Genuine collaboration between organizations and their stakeholders is the best way to build support—bring your audience in at the earliest possible opportunity and engage them in the process. People who have a sense of ownership in an idea or initiative are far more likely to defend it and advocate for it. It’s human nature.

Individuals and institutions therefore need to have a continuous, collaborative dialogue designed to facilitate the co-creation of plans and messaging. That doesn’t mean focus groups or opinion polling—which serve a different purpose. I’m talking about bringing people to the table and working with them.

It might sound naïve—the idea that we could find common ground between companies and communities. But, what I think is naïve is the view that companies can still ‘go it alone’ and impose unwanted projects on unsuspecting audiences.

Some of the largest and most powerful companies in the world today have become hamstrung by the failure to perceive this trend and adapt to it. The analogy I use is from the classic story of Gulliver’s Travels, where the giant Gulliver is held down by the army of Lilliputians with hundreds of little strings. In the real world, of course, those hundreds of little strings are actually hundreds of individual tweets, blogs and websites liked and shared with global reach. Anyone can be an influencer. The virtual army is in no way limited by geography. Gone are the days of borders and barriers—it’s now about bandwidth and broadband.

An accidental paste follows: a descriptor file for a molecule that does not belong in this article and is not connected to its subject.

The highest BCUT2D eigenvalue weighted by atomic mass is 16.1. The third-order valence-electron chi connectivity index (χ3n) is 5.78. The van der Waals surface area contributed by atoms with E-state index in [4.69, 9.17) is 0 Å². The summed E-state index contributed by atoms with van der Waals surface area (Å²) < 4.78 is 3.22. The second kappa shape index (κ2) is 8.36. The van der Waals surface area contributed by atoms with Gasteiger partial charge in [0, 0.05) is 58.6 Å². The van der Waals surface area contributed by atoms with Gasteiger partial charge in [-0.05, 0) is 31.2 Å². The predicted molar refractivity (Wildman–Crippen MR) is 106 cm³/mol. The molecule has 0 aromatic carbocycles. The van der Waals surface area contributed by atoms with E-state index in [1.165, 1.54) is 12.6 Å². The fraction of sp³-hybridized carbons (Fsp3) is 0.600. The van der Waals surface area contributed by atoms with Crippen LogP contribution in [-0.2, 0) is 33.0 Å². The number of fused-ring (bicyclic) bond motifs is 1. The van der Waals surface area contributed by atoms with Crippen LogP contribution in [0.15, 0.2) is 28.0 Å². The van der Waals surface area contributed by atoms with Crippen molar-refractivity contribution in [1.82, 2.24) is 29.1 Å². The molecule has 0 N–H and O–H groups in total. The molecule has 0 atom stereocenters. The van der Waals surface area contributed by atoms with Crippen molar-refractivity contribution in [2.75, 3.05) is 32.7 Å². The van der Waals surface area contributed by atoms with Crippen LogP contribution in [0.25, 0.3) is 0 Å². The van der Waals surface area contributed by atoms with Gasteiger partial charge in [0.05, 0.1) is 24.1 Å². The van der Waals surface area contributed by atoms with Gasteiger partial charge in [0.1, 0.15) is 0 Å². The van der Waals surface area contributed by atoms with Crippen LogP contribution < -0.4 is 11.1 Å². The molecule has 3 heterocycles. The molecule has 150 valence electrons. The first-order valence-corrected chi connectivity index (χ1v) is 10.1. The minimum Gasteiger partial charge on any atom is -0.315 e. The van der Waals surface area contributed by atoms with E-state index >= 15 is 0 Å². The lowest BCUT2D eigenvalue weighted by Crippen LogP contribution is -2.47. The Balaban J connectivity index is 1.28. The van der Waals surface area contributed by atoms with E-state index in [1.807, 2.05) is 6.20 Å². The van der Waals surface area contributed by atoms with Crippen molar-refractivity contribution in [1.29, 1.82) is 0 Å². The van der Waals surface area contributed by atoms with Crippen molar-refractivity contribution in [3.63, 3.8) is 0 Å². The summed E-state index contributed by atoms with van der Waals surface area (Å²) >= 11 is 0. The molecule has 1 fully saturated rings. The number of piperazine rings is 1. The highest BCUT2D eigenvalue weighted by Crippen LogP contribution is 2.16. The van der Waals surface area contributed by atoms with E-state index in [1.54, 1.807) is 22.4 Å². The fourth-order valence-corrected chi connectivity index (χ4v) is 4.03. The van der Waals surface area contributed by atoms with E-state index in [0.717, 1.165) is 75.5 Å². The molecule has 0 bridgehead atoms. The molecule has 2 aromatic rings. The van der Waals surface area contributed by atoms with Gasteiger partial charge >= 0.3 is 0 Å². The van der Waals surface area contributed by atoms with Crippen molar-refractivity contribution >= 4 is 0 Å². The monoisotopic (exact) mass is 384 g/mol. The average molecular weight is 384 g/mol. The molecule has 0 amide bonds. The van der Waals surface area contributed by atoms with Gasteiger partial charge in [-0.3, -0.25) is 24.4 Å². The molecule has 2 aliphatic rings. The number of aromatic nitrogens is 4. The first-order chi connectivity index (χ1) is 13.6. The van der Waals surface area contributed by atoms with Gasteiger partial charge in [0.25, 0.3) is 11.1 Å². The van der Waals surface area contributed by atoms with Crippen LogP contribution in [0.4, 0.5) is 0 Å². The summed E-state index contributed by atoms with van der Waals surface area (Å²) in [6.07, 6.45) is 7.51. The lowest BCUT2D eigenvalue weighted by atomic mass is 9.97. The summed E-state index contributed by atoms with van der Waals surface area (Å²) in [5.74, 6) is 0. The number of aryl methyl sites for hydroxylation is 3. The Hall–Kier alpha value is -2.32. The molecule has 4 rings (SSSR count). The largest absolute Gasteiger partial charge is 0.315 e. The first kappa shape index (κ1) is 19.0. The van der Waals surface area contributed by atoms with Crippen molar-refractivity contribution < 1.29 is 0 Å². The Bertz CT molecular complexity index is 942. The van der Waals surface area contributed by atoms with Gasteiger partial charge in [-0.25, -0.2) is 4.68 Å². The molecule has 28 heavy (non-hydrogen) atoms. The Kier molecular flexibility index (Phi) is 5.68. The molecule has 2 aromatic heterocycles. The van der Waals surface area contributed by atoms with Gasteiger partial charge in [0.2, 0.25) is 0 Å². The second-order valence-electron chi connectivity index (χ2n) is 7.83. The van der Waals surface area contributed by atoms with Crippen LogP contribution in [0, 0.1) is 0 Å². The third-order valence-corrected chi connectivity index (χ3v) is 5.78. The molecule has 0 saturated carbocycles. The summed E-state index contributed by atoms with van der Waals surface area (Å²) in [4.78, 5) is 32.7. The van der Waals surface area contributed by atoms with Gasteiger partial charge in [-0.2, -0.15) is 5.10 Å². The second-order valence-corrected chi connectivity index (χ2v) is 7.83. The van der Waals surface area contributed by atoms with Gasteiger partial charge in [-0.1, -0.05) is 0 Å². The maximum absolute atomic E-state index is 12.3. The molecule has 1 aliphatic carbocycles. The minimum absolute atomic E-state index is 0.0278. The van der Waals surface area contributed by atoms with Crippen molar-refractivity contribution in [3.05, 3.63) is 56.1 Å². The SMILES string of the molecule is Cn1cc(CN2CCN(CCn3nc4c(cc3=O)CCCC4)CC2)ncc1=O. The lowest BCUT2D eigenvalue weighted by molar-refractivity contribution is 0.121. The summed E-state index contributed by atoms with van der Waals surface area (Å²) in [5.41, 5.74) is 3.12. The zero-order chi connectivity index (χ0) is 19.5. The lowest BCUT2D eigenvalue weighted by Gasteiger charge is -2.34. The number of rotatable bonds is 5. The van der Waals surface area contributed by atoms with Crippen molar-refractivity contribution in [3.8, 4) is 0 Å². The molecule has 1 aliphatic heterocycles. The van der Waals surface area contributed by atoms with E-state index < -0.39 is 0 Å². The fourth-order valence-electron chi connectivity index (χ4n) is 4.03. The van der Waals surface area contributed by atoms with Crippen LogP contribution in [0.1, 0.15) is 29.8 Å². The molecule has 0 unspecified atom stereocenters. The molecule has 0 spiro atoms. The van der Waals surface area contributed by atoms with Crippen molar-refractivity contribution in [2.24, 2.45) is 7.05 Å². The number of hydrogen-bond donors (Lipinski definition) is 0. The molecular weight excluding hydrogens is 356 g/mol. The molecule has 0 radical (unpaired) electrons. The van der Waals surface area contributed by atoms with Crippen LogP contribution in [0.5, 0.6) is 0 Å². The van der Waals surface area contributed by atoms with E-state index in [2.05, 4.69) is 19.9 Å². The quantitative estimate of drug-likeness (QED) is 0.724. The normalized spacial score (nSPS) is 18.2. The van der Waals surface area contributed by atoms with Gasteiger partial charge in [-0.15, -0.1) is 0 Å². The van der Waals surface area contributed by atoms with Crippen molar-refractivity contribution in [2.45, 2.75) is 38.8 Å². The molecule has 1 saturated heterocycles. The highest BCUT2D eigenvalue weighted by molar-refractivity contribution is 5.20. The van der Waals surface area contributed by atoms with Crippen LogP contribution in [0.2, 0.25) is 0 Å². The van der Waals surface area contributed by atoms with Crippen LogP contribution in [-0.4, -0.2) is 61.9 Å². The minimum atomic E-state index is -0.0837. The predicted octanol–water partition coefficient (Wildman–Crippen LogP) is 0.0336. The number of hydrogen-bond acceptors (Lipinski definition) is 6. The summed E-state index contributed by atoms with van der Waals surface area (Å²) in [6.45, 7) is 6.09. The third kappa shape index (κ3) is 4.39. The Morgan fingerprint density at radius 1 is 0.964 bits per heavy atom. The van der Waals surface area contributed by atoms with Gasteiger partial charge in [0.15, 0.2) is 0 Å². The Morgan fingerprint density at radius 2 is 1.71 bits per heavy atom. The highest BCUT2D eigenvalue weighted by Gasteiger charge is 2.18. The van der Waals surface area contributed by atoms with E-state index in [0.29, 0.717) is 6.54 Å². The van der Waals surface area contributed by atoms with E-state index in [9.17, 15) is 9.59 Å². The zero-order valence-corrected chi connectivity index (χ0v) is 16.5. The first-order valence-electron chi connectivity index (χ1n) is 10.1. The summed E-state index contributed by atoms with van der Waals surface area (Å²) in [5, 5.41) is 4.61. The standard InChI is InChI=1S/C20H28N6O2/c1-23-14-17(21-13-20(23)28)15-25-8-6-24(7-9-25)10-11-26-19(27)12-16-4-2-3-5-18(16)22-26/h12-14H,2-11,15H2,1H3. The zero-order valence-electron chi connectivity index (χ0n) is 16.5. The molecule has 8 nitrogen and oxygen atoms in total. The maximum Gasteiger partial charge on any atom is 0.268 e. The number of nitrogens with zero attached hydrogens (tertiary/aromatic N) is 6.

Fortunately, these tools can be used as shields as much as swords. When engaging early, these same platforms can be leveraged to achieve social acceptance—identify and mobilize supporters without antagonizing those who disagree. The strategy is to empower people, not overpower them.

When you engage and share information, you’re actually building a community. In an age of personal devices and micro-targeting, we often think of communications as focusing on the individual. But communications should be about bringing people together to share common knowledge, common understanding and common beliefs.

Like I said, it didn’t matter who won the election—I stand by that assessment. It doesn’t matter because while the party in power may have changed, the reality in which they will govern has not. Those who will succeed in the years to come will be those who embrace and adapt to this new reality. Those who continue to live in the past will be left behind.

Goldy Hyder, President and CEO, H+K Strategies Canada

Image credit: arindambanerjee / Shutterstock.com

It has been just over a year since the EU and Canada concluded negotiations on the Comprehensive Economic and Trade Agreement (CETA), the first bilateral trade agreement that the EU has concluded with a G7 economy and a developed country outside of Europe. From the very outset of the CETA negotiations, it became clear that CETA’s relevance goes far beyond being an economic agreement and would serve as a ‘blueprint’ for future EU free trade agreements (FTAs) and specifically for the more difficult negotiations with the US in the Transatlantic Trade and Investment Partnership (TTIP).